In 2001, the actress appeared on the cover of Rolling Stone, hosted Saturday Night Live, and finished her first year at Columbia
When the weekend rolled around, the other freshmen in my dorm looked to me for a plan. Having grown up downtown, I became their default tour guide/social director. I hadn’t expected to continue school in New York, thinking I was supposed to have that so-called “normal college experience,” or that the umbilical cord would never be cut if my parents were still a subway ride away. Shortly after orientation, though, it became clear that New York is not a finite city, and I had only scratched the surface in my nineteen years of living there.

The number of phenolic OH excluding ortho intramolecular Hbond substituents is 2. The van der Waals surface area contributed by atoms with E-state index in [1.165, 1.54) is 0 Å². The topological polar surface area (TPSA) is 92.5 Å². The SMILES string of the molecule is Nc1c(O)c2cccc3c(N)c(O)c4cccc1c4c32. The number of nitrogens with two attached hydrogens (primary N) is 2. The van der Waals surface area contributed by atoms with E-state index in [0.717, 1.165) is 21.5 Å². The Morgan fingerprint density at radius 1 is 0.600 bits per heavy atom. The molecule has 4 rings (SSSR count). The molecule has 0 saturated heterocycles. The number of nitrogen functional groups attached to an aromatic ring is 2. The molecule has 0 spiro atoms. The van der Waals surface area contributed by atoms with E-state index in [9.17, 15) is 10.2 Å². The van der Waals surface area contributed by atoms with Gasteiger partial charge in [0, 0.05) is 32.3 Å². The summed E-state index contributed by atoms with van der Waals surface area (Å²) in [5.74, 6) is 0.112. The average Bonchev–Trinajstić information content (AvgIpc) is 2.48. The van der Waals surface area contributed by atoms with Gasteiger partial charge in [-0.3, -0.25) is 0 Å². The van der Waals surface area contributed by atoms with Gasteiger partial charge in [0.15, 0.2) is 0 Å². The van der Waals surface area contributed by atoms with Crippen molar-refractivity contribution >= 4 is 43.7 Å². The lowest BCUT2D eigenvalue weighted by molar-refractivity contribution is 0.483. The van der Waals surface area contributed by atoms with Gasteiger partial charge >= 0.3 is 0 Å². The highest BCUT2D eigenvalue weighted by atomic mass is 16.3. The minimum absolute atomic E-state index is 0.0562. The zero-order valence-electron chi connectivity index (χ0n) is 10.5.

Instead of being insulated in a hallowed quad, we were gestating in this kinetic and shifting organism. We could go to the Met, MoMA, and the Frick to see in person paintings we had been studying. To blow off steam, we would venture to Don Hill’s for Eighties night or Winnie’s in Chinatown for karaoke. The diversity of our student body mirrored the city itself, and we would sometimes stay up until three in the morning to argue over Middle East peace. These were not always abstract, esoteric discussions, either, as September 11 struck nearby early in my sophomore year. I discovered that it is not the norm for a city to never sleep, for so many languages to be spoken freely, for people of so many divergent backgrounds to coexist in this space regardless of if they like it. Through the fresh eyes of my peers, I discovered that these things are what make New York great. Most of all, the city gave me perspective outside the university and my time there. I was able to be immersed in my studies, always confronted with a reminder of life beyond those four years. (Or, in my case, five.)